9 As there are significant drawbacks to each model, none can be recommended as best practice. Observations of officers responding to domestic abuse incidents showed variations in the way the DASH interview was conducted and an inconsistent approach to recording data derived from the DASH questions. Interviews with partner agencies as well as the police revealed that the quality and completeness of the DASH forms were common sources of concern. Consistent with previous research, this study also found that: A lack of understanding of coercive and controlling patterns of abusive behaviour can have implications for what is classified as domestic abuse and therefore subject to risk assessment.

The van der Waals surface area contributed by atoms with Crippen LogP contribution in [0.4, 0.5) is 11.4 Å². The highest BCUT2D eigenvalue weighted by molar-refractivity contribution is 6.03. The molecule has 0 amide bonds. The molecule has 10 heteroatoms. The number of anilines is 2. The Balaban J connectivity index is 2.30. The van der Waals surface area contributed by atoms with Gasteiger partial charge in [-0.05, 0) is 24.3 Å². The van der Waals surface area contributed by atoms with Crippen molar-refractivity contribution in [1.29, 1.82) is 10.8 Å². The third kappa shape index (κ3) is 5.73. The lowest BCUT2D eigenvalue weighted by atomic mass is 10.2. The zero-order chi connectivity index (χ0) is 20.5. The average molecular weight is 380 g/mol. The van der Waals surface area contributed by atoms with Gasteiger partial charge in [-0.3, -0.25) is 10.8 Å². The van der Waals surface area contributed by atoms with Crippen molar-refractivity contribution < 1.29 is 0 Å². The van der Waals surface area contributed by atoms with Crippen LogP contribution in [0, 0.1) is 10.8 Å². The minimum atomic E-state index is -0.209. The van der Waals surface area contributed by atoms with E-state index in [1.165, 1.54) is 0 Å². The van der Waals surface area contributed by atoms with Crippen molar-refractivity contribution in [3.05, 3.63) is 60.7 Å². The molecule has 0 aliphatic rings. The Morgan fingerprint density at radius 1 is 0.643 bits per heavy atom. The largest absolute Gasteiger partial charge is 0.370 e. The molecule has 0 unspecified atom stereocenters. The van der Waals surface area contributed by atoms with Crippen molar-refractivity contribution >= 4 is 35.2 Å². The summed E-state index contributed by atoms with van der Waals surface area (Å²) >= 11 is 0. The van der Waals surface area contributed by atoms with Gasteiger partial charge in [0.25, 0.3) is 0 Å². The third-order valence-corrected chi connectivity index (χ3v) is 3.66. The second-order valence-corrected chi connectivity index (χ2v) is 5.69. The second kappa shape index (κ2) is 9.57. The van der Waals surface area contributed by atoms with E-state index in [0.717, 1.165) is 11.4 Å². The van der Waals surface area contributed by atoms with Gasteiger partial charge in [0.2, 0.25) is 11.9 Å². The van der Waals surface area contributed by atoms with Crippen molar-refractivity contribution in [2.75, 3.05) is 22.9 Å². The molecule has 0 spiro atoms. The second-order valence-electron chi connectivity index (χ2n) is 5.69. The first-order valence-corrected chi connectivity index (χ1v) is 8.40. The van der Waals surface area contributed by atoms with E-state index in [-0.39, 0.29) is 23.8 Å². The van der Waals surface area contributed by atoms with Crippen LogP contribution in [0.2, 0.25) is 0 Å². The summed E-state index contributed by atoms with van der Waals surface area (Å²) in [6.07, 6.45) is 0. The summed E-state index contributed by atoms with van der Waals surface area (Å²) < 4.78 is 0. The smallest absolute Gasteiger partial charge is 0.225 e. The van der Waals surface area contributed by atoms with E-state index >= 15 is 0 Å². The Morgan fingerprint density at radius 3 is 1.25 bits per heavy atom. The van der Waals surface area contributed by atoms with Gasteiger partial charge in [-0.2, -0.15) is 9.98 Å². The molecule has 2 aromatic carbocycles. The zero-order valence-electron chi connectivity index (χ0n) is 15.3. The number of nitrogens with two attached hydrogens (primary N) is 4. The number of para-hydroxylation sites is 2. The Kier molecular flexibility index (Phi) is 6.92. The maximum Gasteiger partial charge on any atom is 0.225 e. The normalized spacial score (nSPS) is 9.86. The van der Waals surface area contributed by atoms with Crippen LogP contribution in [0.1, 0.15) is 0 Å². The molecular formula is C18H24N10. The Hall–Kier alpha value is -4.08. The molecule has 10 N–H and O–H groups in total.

10 A tendency for the police to focus on physical violence and what has occurred at the current incident can result in them missing abuse which is characterised not by physical violence and injury but by continuous coercion and control in other forms. A lack of understanding of coercive control, and the absence of a working knowledge of coercive control underpinning judgements of risk, was observed not only at the frontline, but also to some degree at the secondary risk assessment stage. Overall, and in accordance with HMIC's recent inspections, we observed an often process- driven approach to domestic abuse , which was of variable and inconsistent quality and often not fully understood or properly implemented by the officers involved.